NASA News

James Schalkwyk
Ames Research Center, Moffett Field, Calif.
650-604-4789
james.schalkwyk@nasa.gov
July 11, 2012
 
RELEASE : 12-48AR
 
 
NASA Space Flight Awareness Program Honors Ames’ Shuttle Operations Manager
 
 
MOFFETT FIELD, Calif. -- John Allmen of Gilroy, Calif., a senior project manager at NASA's Ames Research Center, Moffett Field, Calif., recently was honored by NASA’s Space Flight Awareness Program for his outstanding support of human space flight.

Allmen was honored for his exceptional leadership while serving as manager of NASA Ames’ Shuttle Operations Program from 2005-2011. This program provided direct and on-call support for space shuttle operations beginning with the shuttle’s return to flight. His creative application of Ames’ technical expertise and use of center facilities to gain access to vital shuttle information allowed NASA to obtain a more detailed understanding of mission risks and be better prepared to make mission go/no-go decisions.

"Supporting the Space Shuttle Program and working with some of the most talented people at NASA has been the pinnacle of my career," said Allmen. "Helping to ensure the safe launch and return of the space shuttles and our brave astronauts over the past six years would have been impossible without the focus and commitment of our dedicated team at Ames."

In recognition of such flight program contributions, Allmen traveled to NASA’s Kennedy Space Center in Florida for a tour of the center and to participate in activities in conjunction with the July 2, 2012 arrival of the Orion Multi-Purpose Crew Vehicle. Orion’s delivery to Kennedy marks a critical milestone in preparation for its first test flight, scheduled for 2014.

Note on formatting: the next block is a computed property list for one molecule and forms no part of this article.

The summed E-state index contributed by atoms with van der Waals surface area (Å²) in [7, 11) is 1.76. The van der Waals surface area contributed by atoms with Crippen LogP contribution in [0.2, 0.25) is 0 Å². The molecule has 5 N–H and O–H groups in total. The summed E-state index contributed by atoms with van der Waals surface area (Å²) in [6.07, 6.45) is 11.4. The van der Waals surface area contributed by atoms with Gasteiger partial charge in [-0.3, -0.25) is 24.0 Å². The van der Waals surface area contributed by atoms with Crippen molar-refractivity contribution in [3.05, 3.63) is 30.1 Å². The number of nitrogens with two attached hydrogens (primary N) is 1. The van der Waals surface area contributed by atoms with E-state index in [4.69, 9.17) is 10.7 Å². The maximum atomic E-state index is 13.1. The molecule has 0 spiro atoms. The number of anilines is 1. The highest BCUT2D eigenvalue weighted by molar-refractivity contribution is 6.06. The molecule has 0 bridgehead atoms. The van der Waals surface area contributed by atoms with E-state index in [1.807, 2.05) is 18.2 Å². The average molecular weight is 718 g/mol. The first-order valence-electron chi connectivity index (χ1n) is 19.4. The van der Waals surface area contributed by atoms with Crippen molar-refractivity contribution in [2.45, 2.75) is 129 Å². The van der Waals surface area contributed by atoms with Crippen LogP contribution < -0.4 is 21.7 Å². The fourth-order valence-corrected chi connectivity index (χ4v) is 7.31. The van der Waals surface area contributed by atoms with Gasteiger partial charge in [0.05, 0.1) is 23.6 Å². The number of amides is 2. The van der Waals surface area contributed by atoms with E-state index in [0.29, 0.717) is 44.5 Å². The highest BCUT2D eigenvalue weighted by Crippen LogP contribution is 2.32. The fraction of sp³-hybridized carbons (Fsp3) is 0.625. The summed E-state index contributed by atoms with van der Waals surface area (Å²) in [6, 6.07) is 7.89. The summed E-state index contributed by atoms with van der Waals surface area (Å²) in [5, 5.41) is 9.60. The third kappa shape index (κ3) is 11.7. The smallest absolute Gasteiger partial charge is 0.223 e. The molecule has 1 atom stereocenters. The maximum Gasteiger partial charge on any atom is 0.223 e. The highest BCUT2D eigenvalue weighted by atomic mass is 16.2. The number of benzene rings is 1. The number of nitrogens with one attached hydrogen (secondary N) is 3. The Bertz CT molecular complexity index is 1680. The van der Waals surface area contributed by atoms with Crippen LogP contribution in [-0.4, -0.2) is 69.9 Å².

The Honoree Award is one of the highest honors presented to civil service and contract employees and recognizes their dedication to outstanding performance and contributions to the excellence in quality and safety in support of human space flight. Recipients must contribute beyond their normal work requirements toward achieving a particular human space flight program goal or a major cost savings; been instrumental in developing material that increases reliability, efficiency or performance; assisted in operational improvements; or been a key player in developing a beneficial process improvement.

Established in 1939 as the second laboratory of the National Advisory Committee for Aeronautics, the Ames Aeronautical Laboratory became NASA’s Ames Research Center with the formation of NASA in 1958. Due, among other things, to its origins as an aeronautics center, Ames played a major role in the development of the space shuttle since the program’s inception in the spring of 1969. Ames built the largest arc jet complex in the world to test, in near-realistic re-entry conditions, large samples of many generations of shuttle tiles and blankets and more than half of all preflight tests of the shuttle, totaling more than 35,000 hours, were conducted in Ames’ wind tunnels. Shuttle cockpit designs and flight procedures were refined at a unique set of flight simulators built at NASA Ames while, in the Flight Simulator for Advanced Aircraft, Ames human factor specialists developed the shuttle orbiter display technology. Over the 30 years of the shuttle program, every shuttle pilot has practiced approaches and landings in the Ames Vertical Motion Simulator.

For information about NASA Ames, visit:

http://www.nasa.gov/ames
 

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